This Pentecost, remember the gift of divine providence — and the need to be open to it

My breakfast in New York City that morning started a little later than usual, so I finished at 9:40 a.m. I made a quick left on 57th Street, a right onto Lexington Avenue — and as I was crossing the street to catch the subway I heard someone call out, “Fr. Michael!”

A 26-year-old young man from Washington, D.C., who had been involved in our leadership training program during his grade school and high school days, greeted me with a big smile in the crosswalk.

“Fr. Michael, I just started working in the city with a venture capital firm, and I have been thinking of reaching out to you,” he told me breathlessly. “This is so funny we’re meeting right here in the city. I’m in the process of making a lot of big decisions, and your guidance was always so helpful over the years.”

We talked for awhile, and I gave him my business card so that he could reach me in New York. He will now be plugged into our Lumen young professionals group in Manhattan. Good timing — or God’s providence?

Several years ago, during my flight back from Rome, I had a connecting flight through London’s Heathrow Airport. During the flight, the woman who sat next to me opened her heart and explained that although she was working for Microsoft in Seattle, she was very unhappy. She felt her true calling was to be a teacher in a Catholic school — and she was blinded by the bling and big bucks her current job offered her.

As we left the plane to board the shuttle, another woman sat next to me. This person happened to be the principal of a Catholic grade school in Seattle. Business cards were exchanged — and both individuals were very happy to have met each other. Good timing — or God’s providence?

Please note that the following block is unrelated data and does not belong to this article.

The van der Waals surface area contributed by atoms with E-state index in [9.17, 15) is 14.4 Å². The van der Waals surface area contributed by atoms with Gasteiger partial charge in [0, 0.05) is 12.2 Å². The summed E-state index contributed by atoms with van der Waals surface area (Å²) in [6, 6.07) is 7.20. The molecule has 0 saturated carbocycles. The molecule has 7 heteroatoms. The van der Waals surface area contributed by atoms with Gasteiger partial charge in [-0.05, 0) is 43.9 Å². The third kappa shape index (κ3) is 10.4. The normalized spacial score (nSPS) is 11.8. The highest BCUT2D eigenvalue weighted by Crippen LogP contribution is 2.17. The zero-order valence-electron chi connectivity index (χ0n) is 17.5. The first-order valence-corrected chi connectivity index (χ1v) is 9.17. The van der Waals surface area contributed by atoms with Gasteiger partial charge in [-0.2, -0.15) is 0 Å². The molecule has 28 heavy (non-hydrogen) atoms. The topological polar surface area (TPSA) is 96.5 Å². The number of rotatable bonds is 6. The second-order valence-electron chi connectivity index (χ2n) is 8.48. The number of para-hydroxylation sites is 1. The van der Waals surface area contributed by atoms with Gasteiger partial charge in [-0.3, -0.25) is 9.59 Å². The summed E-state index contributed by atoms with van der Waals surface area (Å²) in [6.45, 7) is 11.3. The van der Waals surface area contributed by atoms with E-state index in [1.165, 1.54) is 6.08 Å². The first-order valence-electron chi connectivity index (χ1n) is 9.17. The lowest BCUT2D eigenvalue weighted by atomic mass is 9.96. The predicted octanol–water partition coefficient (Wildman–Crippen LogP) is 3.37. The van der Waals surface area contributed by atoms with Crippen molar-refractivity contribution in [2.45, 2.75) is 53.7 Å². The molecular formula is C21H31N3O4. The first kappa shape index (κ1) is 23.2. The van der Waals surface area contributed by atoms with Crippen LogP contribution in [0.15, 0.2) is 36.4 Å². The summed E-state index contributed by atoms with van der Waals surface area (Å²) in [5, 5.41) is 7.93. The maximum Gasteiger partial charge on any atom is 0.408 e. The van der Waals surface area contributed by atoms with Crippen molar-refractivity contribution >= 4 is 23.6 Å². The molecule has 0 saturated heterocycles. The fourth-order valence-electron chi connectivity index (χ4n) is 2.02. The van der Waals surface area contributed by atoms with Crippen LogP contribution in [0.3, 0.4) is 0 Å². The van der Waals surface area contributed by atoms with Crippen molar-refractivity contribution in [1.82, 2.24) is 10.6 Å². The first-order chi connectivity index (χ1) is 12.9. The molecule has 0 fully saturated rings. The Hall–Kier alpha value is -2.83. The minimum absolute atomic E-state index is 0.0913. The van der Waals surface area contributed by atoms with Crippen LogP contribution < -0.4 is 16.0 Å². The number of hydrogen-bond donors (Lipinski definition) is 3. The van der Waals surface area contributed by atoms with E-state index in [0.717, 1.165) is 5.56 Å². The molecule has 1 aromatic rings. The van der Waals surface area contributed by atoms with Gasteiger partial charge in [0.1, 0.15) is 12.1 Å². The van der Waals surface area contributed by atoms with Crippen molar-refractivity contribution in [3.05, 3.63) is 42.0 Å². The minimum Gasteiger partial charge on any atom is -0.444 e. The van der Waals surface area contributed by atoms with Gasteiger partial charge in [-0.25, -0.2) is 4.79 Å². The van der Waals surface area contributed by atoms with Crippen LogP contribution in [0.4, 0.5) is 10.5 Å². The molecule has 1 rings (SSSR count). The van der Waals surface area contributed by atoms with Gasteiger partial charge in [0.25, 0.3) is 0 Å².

For several summers, I was the chaplain for a Catholic lacrosse camp at Mount St. Mary’s College in Emmitsburg, Maryland. Each day began early with a brief meditation and Mass, and after a full day of scrimmages and work-outs, we finished with a prayerful visit to the chapel. One night, while the kids were heading to their dorms for bed, I was wrapping up my priestly prayers outside and walking up and down the sidewalk (mostly to stay awake!).

I began to feel this insistent voice in my heart and conscience saying, “Fr. Michael, please go and make a visit to the chapel.” I responded internally by saying, “Lord, I have just finished my prayers and I visited you several times already in the chapel today … I am exhausted and really need to go to bed.”

This insistent voice did not stop, so finally around 11 p.m., I sauntered toward the dark chapel. Unable to find the light switch, I simply went to the nearest pew to kneel down for a quick visit. Within 10 seconds, I felt a gentle tap on my shoulder and a voice said, “Father, I have been waiting for you. Can you please hear my Confession?”

I had not set up this appointment, and given the complete darkness of the chapel I could not see this person, but again, this was clearly the work of God’s providence!

The Feast of Pentecost is an appropriate time to reflect on the power and action of the Holy Spirit in the world today, and in particular, in “your” conscience and “your” world. Do you try to create internal silence to hear His whisper? Are you able to perceive God’s constant and loving activity in your daily life? I believe The Holy Spirit is “hyperactive” — but He desperately needs our hearts to be open, and our willingness to walk down His inspired paths.

Fr. Michael Sliney, LC, is a Catholic priest and the New York chaplain of the Lumen Institute, an association of business and cultural leaders.